This article is part of the USA Women's Eagles Final in '14 blog. All entries are written exclusively by members of the women's national team.
British Columbia has been a difficult place for my coaching career, particularly against Canadian sides. It is the location that I have experienced two of my worst losses as a coach. There is Tuesday’s 51-7 loss and there is 2006. That year, during the NA 4 Championships, I was coach of the USA Hawks side, whom lost 96-0 to Canada West.
In both cases we had an inexperienced team that was out-played by a more experienced and faster team. In 2006, following the loss, the Hawks rebounded to beat the Falcons in our next match – and the three days we had between matches were some of the best moments of my career and is something I’m looking to replicate here. We have had three days before facing Canada again.
On the exterior, the Tuesday’s loss is a bad look for the program and seems as if we are heading in the wrong direction. For me, the rest of the coaching staff, and the players, the outcome does certainly make everyone reflect deeply about our goals, but it does not change them. We may alter how we get to that goal, but we remain firm in our approach.
Just as in 2006, we have our philosophy and we know what we want to do as we build towards our next goal – in the current case our goal is much larger than then - the World Cup.
For Tuesday, we understood the challenges that the program faced coming on the Can-Am trip, however, as a staff we did not expect the outcome of the first game. But that is a great challenge for all members of the team in moving forward.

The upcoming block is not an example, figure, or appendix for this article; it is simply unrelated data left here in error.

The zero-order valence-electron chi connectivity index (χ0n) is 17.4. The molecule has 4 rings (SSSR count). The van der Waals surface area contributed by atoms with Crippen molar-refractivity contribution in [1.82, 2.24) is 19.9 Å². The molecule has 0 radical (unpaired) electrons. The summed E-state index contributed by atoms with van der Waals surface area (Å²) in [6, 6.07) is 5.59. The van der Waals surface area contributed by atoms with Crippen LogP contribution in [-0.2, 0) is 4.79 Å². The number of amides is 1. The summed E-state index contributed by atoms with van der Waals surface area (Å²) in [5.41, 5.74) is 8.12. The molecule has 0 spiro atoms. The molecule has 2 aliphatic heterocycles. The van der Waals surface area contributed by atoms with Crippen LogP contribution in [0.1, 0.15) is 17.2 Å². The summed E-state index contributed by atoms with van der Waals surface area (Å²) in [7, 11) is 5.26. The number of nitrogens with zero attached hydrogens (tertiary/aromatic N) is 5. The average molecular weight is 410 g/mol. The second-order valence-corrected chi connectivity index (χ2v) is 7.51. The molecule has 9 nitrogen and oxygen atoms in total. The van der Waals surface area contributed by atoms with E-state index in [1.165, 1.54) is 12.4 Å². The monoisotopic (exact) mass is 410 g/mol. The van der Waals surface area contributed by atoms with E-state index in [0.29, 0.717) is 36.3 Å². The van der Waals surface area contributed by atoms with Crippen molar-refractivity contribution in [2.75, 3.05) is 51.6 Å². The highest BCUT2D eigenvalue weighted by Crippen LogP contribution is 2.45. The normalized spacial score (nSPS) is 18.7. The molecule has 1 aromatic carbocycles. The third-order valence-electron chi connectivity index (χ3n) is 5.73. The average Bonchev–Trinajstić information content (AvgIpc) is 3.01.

While we can point to Canada utilizing seven of the 7s team members to play at a pace that we could not keep up with, our roster and mentality was much different from when we beat them in August. From last summer, we handled Canada by denying them time and space, but this team with nine different starters, did not match the intensity we had then.
It is interesting to experience the staff’s response to the loss. We try to handle it by staying positive, but that can sometimes turn into “gallows humor.” We joke about previous losses we have experienced as players and coaches, because if we do not laugh we would be struggling.
This time we have taken a hard look at our preparation and have done some hard reflection. We expected the team to retain more than they did on our fundamental strategies, while we introduced some new approaches. It was too much for the team to digest in such a short time and it showed on the pitch. The next couple of days we will go back to some of our basic approaches and address some of the challenges we identified in game 1. From here, we are looking forward to redemption in game 2.